Many of these episodes occur at night when hospitals tend to left with junior doctors while the senior doctors are sleeping at home. I have been told of two incidents where the doctor was kidnapped by a mob and brought some where else. In one of the cases, the family brought the doctor to the police; in the other, the doctor was brought to a dry paddy where he was stripped naked and given a shoe necklace. Fortunately the police arrived in force to prevent him from being burned alive, which was reportedly the nexty step.

One size does not fit all

There are some questions. Is the present system of MBBS training giving the new doctors the skills they need to deal with emergencies? Do they have enough backup from senior doctors? Are they trained to identify situations that are getting out of control?

Do the hospitals have security systems in place? what are they? How often do any of these events actually happen? Should every hospital have an actual police person on duty?

If #JailWithoutBail is adopted, when are the police called? who tells them which person to arrest? who goes to jail and when? do we wait for actual violence to occur? or just the threat? Should it be every family member present who goes to jail, or just the senior male? Should we routinely prohibit local leaders of political parties from getting involved since they tend to be the ones who gather the mob? should they be allowed to get a percentage of the settlement?

Under what circumstances does a family payout get negotiated, and who decides whether the doctor is responsible or not? For example, in some of the cases of deaths during childbirth, the woman may not have done any pre-natal visits to a doctor. Whose responsibility is that?  Should there be a limit on such awards? When a death involves surgery of some kind, is it the doctor’s fault or should the actions of the entire surgical team be investigated? Not all hospitals employ the same standards of care regarding sterility of equipment, training of support staff, or availability of surgeons post-operatively.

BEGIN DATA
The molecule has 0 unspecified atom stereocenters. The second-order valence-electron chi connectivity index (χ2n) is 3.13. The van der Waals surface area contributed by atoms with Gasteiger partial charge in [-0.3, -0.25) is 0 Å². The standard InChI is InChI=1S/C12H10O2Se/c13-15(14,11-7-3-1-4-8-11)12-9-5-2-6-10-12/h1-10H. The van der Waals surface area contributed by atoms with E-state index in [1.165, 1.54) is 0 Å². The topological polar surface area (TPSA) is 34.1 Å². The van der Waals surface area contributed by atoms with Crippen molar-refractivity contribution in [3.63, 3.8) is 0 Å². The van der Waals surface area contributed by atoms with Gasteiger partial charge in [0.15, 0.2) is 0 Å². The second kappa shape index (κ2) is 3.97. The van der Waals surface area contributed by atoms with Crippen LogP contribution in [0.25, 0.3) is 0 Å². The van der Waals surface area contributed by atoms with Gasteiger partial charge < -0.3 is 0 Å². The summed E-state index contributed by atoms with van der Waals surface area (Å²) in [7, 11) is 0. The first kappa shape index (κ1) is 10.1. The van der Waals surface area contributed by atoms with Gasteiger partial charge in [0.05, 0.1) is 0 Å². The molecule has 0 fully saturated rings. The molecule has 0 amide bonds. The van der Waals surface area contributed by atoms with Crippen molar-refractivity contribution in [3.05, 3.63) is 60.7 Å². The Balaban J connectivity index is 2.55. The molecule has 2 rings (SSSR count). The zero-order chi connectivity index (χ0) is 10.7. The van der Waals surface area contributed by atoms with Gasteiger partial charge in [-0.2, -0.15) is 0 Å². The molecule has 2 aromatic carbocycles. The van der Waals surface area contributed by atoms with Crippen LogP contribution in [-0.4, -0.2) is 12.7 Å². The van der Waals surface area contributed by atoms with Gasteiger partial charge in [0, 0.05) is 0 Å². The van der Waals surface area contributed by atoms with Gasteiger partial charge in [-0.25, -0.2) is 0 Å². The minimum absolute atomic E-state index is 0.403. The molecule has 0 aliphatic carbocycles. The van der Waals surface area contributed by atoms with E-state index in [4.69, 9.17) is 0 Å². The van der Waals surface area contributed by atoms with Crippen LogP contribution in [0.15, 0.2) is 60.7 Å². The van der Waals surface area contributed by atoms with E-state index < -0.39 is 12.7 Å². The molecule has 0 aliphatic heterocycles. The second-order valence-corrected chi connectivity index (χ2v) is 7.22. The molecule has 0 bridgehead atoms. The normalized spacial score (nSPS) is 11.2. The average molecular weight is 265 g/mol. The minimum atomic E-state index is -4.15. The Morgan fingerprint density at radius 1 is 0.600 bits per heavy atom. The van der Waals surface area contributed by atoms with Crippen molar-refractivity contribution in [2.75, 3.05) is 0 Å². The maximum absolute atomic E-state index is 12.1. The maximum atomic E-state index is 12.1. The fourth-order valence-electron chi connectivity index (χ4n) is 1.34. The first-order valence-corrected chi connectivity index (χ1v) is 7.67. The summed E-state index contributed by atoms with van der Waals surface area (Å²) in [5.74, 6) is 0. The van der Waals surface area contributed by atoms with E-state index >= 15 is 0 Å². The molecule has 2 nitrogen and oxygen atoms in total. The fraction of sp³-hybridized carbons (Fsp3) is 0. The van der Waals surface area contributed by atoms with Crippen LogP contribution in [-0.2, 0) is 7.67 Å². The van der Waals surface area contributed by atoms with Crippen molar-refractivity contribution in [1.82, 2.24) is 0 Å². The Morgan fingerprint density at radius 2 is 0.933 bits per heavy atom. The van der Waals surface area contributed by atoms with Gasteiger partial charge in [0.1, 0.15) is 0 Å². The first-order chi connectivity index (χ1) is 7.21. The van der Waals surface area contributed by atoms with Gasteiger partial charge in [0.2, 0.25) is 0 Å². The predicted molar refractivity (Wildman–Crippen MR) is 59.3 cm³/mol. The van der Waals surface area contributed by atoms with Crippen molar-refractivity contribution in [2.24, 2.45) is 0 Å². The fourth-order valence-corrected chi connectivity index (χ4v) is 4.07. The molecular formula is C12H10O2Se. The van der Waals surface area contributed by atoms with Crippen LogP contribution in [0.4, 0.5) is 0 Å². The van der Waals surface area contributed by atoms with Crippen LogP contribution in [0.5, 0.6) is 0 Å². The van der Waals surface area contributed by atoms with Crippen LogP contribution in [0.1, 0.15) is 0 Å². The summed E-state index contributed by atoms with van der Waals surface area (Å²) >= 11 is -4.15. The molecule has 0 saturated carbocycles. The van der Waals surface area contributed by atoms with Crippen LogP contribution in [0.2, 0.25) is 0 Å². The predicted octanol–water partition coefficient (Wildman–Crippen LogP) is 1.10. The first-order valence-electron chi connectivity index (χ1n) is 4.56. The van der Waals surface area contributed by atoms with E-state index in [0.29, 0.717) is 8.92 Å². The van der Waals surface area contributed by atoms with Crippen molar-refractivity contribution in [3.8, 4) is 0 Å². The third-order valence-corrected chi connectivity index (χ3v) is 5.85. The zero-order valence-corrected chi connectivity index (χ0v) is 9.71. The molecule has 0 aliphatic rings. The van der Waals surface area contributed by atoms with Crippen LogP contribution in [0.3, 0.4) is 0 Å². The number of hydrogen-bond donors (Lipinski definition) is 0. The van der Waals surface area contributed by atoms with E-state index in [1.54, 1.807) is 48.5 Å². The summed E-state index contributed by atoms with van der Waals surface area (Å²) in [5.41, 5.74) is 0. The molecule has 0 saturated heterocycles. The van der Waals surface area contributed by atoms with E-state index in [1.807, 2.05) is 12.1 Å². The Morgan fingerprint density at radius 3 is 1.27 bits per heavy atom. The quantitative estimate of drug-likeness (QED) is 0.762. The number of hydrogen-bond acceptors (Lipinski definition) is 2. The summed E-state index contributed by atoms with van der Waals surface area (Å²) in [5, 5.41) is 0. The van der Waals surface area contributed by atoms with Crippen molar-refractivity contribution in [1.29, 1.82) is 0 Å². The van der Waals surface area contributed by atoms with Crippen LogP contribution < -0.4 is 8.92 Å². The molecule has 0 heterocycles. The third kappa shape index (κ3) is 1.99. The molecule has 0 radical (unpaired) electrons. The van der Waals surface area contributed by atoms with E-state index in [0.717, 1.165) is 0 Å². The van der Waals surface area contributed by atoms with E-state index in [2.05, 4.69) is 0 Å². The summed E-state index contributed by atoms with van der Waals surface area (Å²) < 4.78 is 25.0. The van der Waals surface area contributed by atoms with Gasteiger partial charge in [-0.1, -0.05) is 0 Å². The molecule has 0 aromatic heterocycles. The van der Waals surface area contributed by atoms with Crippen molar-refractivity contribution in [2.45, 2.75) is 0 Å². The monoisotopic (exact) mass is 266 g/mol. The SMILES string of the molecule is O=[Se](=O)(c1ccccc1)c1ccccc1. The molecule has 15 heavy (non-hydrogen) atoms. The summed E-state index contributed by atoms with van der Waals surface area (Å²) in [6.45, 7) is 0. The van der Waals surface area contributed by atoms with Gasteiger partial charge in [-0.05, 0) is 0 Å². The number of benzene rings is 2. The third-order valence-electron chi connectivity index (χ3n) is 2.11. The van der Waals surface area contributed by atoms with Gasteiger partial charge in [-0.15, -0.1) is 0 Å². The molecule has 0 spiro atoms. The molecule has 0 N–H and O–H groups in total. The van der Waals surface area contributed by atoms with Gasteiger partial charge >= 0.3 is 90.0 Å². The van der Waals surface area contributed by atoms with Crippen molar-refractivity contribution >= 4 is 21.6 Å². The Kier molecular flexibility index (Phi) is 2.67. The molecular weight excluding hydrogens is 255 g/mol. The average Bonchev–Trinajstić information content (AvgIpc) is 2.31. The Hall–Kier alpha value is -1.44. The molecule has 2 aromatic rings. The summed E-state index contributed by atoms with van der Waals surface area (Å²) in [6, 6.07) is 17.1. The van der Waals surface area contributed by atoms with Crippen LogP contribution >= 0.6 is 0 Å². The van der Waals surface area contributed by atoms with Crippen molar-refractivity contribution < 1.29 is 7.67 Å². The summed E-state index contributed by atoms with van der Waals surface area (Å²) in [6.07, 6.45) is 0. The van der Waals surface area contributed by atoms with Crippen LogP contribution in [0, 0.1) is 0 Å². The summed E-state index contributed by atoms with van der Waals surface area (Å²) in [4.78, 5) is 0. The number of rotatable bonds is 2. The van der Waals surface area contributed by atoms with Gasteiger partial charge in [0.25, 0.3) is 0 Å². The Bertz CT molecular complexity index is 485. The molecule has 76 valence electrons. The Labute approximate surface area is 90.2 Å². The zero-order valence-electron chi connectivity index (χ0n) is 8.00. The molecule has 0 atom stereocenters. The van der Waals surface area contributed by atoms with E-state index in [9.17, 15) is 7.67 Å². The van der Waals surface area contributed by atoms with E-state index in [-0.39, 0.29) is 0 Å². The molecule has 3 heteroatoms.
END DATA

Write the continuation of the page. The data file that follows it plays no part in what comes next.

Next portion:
Because of the variety of situations that may arise, any #JailWithoutBail law needs to be examined within a larger set of circumstances under which it may be applied.

Tomorrow – part two! the answers!

Write to me

I am collecting stories of thrashing incidents, please feel free to send me a story if you have one. email it to joeniemczura@gmail.com



About Joe Niemczura, RN, MS

These blogs, and my books, and videos are written on the principle that any person embarking on something similar to what I do will gain more preparation than I first had, by reading them. I have fifteen years of USA nursing faculty background. Add to it fifteen more devoted to adult critical care. In Nepal, I started teaching critical care skills in 2011. I figure out what they need to know in a Nepali practice setting. Then I teach it in a culturally appropriate way so that the boots-on-the-ground people will use it. One theme of my work has been collective culture and how it manifests itself in anger. Because this was a problem I incorporated elements of "situational awareness" training from the beginning, in 2011.